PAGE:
Sixers ride Anderson, Wroten in overtime win

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Sixers ride Anderson, Wroten in overtime win

BOX SCORE

To be fair, not even the Sixers saw this coming. Especially coach Brett Brown.

Nine games into a season in which the roster was quickly cobbled together with no active players older than 25 and a coach who wasn’t hired until August, and the Sixers are 5-4 following a thrilling 123-117 overtime victory over the high-scoring Houston Rockets on Wednesday night at the Wells Fargo Center (see Instant Replay).

The Sixers pulled it off thanks to a triple-double from guard Tony Wroten (18 points, 11 assists, 10 rebounds) in his first NBA start and a career-high 36 points from James Anderson, who hit six three-pointers and shot 12 for 16. According to the Elias Sports Bureau, Wroten is the first player since the league kept track of triple-doubles (1970-71) to get a triple-double in his first career start.

Anderson and Wroten?

It was that duo that saved the game for the Sixers with seconds left in regulation. With the Sixers down by three points after a pair of foul shots from Patrick Beverley, Wroten told Anderson to be ready for a pass in the corner. But when the Rockets forced Wroten into the far corner and Anderson strayed away from the opposite one, it appeared as if the Sixers were trapped.

But Wroten turned, leapt and fired a two-handed pass over the top of the defense. Amazingly, Anderson caught the pass, squared up and rose for the game-tying 25-footer from the top of the three-point circle.

Splash!

After the game, Wroten said he noticed that Jeremy Lin was face-guarding Anderson so he thought if he put the pass high enough, Anderson could come down with it.

“Out of the timeout I told him, ‘I’m going to come off the screen and I’m going to hit you in the corner,’” Wroten explained. “But he wasn’t open, so I kept probing and ran out of options. But he was hot, so I just threw it up to him and it’s fortunate for him to make that.”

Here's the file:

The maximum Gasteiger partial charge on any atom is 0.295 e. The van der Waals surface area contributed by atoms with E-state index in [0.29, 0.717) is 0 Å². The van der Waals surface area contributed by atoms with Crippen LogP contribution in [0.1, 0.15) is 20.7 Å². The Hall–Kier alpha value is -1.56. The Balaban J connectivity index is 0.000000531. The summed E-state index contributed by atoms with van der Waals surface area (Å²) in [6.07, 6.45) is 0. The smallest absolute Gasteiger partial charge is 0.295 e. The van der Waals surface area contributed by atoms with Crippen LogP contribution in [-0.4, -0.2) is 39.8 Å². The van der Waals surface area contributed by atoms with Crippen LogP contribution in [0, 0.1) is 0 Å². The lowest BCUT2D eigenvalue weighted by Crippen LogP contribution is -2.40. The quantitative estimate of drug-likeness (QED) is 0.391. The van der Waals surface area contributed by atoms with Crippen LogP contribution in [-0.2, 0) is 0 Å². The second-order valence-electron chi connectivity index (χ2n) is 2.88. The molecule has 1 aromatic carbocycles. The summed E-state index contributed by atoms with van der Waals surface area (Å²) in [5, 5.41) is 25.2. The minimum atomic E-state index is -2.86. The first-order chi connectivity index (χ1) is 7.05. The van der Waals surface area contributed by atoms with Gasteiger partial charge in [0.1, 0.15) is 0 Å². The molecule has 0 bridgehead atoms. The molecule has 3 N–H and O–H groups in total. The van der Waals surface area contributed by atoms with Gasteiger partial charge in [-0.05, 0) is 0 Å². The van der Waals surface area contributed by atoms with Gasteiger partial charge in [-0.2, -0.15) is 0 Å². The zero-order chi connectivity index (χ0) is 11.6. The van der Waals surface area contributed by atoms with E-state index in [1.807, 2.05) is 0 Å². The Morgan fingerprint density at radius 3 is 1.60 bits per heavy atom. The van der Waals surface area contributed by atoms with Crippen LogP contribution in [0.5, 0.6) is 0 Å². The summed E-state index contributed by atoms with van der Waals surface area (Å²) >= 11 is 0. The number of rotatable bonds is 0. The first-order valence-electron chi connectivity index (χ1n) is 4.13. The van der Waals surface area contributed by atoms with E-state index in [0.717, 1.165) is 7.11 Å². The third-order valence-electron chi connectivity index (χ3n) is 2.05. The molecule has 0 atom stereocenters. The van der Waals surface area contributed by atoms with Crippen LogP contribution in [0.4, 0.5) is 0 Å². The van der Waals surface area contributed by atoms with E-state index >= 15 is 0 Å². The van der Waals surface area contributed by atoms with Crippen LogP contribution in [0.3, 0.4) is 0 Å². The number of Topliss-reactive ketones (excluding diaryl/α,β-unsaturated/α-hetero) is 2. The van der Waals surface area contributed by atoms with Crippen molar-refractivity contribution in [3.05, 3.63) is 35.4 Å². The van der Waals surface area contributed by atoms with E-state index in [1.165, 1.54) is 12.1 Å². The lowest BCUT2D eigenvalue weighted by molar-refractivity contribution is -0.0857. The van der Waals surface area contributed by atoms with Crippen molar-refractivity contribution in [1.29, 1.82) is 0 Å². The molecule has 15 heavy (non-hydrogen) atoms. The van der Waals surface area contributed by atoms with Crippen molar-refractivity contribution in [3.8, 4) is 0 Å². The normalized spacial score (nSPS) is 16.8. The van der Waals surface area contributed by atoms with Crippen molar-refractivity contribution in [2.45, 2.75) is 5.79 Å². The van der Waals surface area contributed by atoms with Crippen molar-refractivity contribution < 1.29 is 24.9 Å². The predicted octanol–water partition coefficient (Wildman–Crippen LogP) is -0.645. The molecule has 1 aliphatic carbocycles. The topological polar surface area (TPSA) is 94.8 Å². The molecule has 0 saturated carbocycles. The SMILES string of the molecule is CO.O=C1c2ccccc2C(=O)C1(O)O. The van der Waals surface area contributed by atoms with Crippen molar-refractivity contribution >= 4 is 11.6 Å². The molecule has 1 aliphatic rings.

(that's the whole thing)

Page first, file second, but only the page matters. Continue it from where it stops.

Anderson said the toughest part of the play was catching the ball. Once he got his hands on it, Anderson knew he’d have a clean look at the hoop.

“Tony told me he was going to look for me, but I was in the wrong spot,” Anderson said. “Somehow he still found me and I was just fortunate to get a shot up.”

Anderson went into the game with 55 points for the season and was shooting 9 for 27 on three-pointers. He also had garnered a tag that he was player that was good at a lot of things but great at nothing. Still, Brown, who was with the Spurs when the team drafted Anderson, said it was just a matter of time for him to find his stroke.

“We drafted him with the idea that he was a scorer. He was an athletic wing,” Brown said. “Maybe he was a shooter, maybe he was a driver, maybe he was a good offensive rebounder. He was all those things, but he was a scorer and to see all the different ways he scored tonight, that’s the way he was at Oklahoma State and that’s why he was drafted.”

The Sixers were fortunate Anderson’s shot went in. From that point, the team committed just one more turnover and hit 11 out of 12 foul shots to slip past the Rockets. The catch and the shot saved the day.